posted by Stagger Lee at 2:55 PM on October 7


I've had bread like that (a friend of mine is a really good chef) but it always seems to be made with white flour. I have high cholesterol and also aside from health concerns just prefer the taste of whole grains. I realize this is outside the scope of the thread, but are you aware of any no-knead breads that aren't white breads?
posted by joannemerriam at 10:01 PM on October 7, 2011


Vindaloo: "Total = $12.51 (no tax) -> makes 6 cheeseburger meals
Total for 1 meal = $2.09
Time = ~50 minutes for the first meal (prepare, cook, clean) + 2 minutes for each additional meal (reheat, clean) = 50 + 5*2 = 55
"

Mmmm. 5-day-old cheeseburgers! It was probably smart of you to exclude lettuce from your ingredient list, given that there's no way it'd keep for that long (although, really, by day 5 I'd be worrying more about the beef).
posted by schmod at 12:23 AM on October 8, 2011 [1 favorite]


Here's how I cook dinner on an average weeknight:
1. Go for a quick jog in the nearby forest just after work
2. Spot a promising Elk
3. Punch the Elk squarely in the forehead, stunning the beast
4. After butchering, carry carcass back home
5. Braise the savory bits with some freshly picked hydroponically grown peppers, onions, potatoes from my greenhouse (You really save money growing all your own vegetables year round)
6. While things are cooking I usually have the kids dicing up the other Elk Bits. Those go in the smoke house for Jerky. Don't let anyone tell you that your 3 olds can't use sharp knives. Traditional Eskimo children start using knives even earlier than that. Plus the earlier you start them butchering their own meat, the easier it will be for them when they're on their own in college, etc. And its free entertainment for the tykes!
7. The more auxiliary Elk parts and bones and tissues all get tossed into the big stock pot I keep constantly boiling over the fireplace in the Great Room. Don't forget the savory herbs you should have collected during your forest jog.

I could add some extra steps in between 2 and 3, and really get to know the Elk on a personal basis before sucker punching him. I'd feel better if I could, but who has the time in today's fast paced world?
posted by Chekhovian at 12:37 AM on October 8, 2011 [7 favorites]


60 Minutes: How Alice Waters cooks breakfast

I wonder who she pays to wake up at 4AM and build a wood fire in the fireplace she has in her kitchen?
posted by Chekhovian at 12:47 AM on October 8, 2011 [2 favorites]


Chekhovian: There is a divide here between those who see cooking as leisure time, and those who see it as a chore. The part where Waters cooked breakfast seemed a bit extreme - though please note that it took less than five minutes - but the part where kids learnt to grow, cook and eat vegetables was really inspiring. Those were kids learning to enjoy food and cooking. My youngest daughter has a similar class at school and there are only one or two of her classmates who are picky eaters and prefer fast food now.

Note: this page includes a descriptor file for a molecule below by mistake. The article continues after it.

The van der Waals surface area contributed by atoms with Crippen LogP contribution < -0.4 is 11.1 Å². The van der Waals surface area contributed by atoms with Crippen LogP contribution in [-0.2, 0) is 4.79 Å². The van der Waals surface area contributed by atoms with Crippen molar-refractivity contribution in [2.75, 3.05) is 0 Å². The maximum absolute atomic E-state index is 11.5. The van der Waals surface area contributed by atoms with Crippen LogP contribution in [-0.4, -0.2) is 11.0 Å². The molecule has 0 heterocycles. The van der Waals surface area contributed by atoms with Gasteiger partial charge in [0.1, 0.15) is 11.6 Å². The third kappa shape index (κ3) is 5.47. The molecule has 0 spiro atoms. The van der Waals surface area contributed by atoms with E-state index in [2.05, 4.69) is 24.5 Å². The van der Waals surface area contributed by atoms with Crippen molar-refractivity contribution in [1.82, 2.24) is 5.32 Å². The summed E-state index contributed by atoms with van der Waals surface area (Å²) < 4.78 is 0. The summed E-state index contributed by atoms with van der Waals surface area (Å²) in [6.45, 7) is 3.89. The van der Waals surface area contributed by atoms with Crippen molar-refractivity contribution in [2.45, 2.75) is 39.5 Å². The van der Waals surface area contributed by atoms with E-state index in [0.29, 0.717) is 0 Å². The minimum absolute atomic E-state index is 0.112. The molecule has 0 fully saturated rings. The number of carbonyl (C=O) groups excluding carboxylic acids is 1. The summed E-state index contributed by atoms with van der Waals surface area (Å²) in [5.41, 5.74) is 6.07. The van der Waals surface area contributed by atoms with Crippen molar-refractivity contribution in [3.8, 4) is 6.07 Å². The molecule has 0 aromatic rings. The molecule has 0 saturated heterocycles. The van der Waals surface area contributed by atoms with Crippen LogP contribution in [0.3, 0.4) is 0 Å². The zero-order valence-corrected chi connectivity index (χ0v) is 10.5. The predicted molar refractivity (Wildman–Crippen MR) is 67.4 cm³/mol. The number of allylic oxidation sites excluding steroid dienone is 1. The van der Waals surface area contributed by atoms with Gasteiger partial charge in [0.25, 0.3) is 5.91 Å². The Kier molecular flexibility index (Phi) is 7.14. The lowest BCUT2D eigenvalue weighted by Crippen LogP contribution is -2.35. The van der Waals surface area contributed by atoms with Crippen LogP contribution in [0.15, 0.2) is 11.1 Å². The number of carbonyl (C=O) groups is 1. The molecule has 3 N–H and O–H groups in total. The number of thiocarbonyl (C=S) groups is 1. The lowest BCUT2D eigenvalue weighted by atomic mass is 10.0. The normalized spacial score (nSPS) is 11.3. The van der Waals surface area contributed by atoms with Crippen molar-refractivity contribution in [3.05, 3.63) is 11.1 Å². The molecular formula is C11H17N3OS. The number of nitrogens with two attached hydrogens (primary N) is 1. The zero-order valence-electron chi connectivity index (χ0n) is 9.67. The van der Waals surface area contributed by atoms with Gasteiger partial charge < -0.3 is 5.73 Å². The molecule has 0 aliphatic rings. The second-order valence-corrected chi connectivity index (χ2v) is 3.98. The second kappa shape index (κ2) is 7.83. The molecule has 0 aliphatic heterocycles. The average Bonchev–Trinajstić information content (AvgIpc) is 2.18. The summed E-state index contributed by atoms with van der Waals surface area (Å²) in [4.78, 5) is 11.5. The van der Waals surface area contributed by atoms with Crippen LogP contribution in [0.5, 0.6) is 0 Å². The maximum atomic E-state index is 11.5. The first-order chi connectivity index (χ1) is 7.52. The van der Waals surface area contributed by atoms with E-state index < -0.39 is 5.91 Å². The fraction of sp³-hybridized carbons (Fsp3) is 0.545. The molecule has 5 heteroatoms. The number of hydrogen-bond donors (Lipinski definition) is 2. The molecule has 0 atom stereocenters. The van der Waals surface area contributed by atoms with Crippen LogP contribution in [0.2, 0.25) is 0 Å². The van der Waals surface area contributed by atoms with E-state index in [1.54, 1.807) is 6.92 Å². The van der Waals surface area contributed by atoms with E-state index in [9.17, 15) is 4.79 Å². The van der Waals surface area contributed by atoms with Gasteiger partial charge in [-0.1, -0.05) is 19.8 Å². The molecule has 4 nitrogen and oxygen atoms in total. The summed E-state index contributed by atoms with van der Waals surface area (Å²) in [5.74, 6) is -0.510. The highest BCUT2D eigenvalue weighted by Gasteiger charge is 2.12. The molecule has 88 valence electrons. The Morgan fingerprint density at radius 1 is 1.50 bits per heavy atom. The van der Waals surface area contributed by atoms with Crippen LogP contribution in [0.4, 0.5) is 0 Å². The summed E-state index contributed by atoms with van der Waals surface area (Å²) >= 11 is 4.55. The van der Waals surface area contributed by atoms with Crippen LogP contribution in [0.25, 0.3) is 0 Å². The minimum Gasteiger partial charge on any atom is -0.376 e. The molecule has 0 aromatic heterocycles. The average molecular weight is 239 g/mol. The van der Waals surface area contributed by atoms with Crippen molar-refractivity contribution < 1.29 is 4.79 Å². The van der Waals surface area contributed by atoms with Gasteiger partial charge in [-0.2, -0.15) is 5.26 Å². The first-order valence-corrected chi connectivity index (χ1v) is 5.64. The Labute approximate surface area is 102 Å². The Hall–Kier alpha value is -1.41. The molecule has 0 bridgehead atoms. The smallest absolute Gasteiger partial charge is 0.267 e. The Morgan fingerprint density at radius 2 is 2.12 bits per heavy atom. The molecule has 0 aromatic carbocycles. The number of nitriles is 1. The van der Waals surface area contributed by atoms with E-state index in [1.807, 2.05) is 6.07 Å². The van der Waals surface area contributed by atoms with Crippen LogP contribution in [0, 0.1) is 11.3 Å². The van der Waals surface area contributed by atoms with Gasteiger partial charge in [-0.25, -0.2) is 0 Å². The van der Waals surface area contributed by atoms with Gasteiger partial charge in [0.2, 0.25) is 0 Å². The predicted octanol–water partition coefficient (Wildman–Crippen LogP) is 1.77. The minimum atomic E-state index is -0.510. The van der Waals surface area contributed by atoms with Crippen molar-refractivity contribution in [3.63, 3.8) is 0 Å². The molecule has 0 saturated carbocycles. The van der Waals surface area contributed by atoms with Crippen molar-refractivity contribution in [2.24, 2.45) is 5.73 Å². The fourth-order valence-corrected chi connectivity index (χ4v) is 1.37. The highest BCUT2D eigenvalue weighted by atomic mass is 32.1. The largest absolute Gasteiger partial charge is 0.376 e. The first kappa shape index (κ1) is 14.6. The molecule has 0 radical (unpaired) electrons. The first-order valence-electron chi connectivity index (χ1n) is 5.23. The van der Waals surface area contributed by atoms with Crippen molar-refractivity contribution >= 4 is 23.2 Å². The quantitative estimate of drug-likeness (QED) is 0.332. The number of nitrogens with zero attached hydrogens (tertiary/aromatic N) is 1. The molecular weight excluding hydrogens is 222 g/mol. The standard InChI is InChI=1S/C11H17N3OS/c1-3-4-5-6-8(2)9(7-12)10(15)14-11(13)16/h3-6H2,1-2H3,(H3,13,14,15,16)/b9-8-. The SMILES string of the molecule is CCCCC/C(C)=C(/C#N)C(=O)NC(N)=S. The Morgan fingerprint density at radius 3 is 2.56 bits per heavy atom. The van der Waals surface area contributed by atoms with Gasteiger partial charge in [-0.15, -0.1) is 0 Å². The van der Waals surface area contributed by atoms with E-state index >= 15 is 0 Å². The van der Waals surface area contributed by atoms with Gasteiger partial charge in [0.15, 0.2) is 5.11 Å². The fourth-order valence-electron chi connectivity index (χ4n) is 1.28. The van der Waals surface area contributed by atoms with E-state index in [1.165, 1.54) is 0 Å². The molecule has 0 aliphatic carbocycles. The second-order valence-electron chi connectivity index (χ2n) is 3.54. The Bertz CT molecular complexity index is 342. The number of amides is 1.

I guess I enjoy cooking most of the time, but sometimes I'm really tired when I get home and I prefer just warming a frozen pizza. Maybe some of the people who are really engaged in this, like Bittmann and Waters, come off as a bit fanatical and irritating. But normal people can choose some of the ideas instead of the full package. It's easier to start in small increments.
posted by mumimor at 1:56 AM on October 8, 2011


The question is do we attack the symptom ie people eat fast food because they can't take the time to do it properly?, or do we attack the cause, that our economic system is a hamster wheel that works people to death for the benefit of the top 1%?
posted by Chekhovian at 2:08 AM on October 8, 2011 [4 favorites]


I agree in that we should fight this at the political and economical level. But there is also the basic question of your personal health and your family's health. I feel I need to prioritize that in my daily life, but I am also able to do so because I was lucky to have a grandmother who could teach me and friends in school who shared my interest in cooking.
You don't have to chose: either you work on the political level or you work on the personal level; it is possible to do both, and a lot of the people who claim they don't have time to cook spend hours watching TV or browsing the nets.
That said, the American conditions are extreme. I don't get how come it can be necessary for middle class families to have two adults working each 50 hours a week, when all other places in the world it is possible to live on less working hours. But obviously, it is so, and it seems that apart from low pay, is has something to do with the costs of health-care and transportation. Or what?
posted by mumimor at 2:26 AM on October 8, 2011


the basic question of your personal health and your family's health. I feel I need to prioritize that in my daily life

Your phrasing is somewhat loaded here. The way things are these days a lot of people have to make "keeping their job" the first priority. That's terrible for everyone's long term health, but you need to eat and have a roof in the short term. I'm sure they're not exactly thrilled about the choice either. Asking them why they don't love their family enough to make better food a priority isn't helpful.

necessary for middle class families to have two adults working each 50 hours a week

Maybe if we can all work 35 hours a week like french people, then we can have time to cook french food. I'd be happy with that, though as good as the food is, I'd prioritize implementing their health care system first.

But until that socialist utopia, your food: fast, cheap, or good, you can choose two.

apart from low pay, is has something to do with the costs of health-care and transportation. Or what?

Capital is lording over Labor, that's all.